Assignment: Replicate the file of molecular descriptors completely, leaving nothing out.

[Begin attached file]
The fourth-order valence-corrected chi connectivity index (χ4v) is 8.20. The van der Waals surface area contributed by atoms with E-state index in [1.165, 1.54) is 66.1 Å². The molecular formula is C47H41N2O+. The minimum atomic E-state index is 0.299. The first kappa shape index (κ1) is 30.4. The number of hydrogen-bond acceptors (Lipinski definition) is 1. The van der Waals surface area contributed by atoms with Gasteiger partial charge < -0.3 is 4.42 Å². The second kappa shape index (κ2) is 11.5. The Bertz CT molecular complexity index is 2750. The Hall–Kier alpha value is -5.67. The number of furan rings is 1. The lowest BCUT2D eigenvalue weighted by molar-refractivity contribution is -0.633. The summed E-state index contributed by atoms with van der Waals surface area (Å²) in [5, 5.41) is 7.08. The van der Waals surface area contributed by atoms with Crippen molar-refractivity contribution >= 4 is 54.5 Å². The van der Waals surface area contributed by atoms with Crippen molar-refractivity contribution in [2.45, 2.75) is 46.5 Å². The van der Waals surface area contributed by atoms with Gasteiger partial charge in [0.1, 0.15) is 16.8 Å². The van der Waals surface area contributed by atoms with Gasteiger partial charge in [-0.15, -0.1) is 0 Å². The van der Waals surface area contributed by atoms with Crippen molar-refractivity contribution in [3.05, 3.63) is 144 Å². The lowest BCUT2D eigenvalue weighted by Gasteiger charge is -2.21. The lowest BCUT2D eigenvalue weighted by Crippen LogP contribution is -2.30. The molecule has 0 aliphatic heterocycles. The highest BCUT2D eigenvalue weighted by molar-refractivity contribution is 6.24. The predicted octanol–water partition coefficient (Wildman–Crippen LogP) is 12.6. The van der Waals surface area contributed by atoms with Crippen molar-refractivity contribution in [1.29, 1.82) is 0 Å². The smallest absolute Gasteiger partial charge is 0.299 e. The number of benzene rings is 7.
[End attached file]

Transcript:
The fourth-order valence-corrected chi connectivity index (χ4v) is 8.20. The van der Waals surface area contributed by atoms with E-state index in [1.165, 1.54) is 66.1 Å². The molecular formula is C47H41N2O+. The minimum atomic E-state index is 0.299. The first kappa shape index (κ1) is 30.4. The number of hydrogen-bond acceptors (Lipinski definition) is 1. The van der Waals surface area contributed by atoms with Gasteiger partial charge < -0.3 is 4.42 Å². The second kappa shape index (κ2) is 11.5. The Bertz CT molecular complexity index is 2750. The Hall–Kier alpha value is -5.67. The number of furan rings is 1. The lowest BCUT2D eigenvalue weighted by molar-refractivity contribution is -0.633. The summed E-state index contributed by atoms with van der Waals surface area (Å²) in [5, 5.41) is 7.08. The van der Waals surface area contributed by atoms with Crippen molar-refractivity contribution >= 4 is 54.5 Å². The van der Waals surface area contributed by atoms with Crippen molar-refractivity contribution in [2.45, 2.75) is 46.5 Å². The van der Waals surface area contributed by atoms with Gasteiger partial charge in [0.1, 0.15) is 16.8 Å². The van der Waals surface area contributed by atoms with Gasteiger partial charge in [-0.15, -0.1) is 0 Å². The van der Waals surface area contributed by atoms with Crippen molar-refractivity contribution in [3.05, 3.63) is 144 Å². The lowest BCUT2D eigenvalue weighted by Gasteiger charge is -2.21. The lowest BCUT2D eigenvalue weighted by Crippen LogP contribution is -2.30. The molecule has 0 aliphatic heterocycles. The highest BCUT2D eigenvalue weighted by molar-refractivity contribution is 6.24. The predicted octanol–water partition coefficient (Wildman–Crippen LogP) is 12.6. The van der Waals surface area contributed by atoms with Crippen molar-refractivity contribution in [1.29, 1.82) is 0 Å². The smallest absolute Gasteiger partial charge is 0.299 e. The number of benzene rings is 7.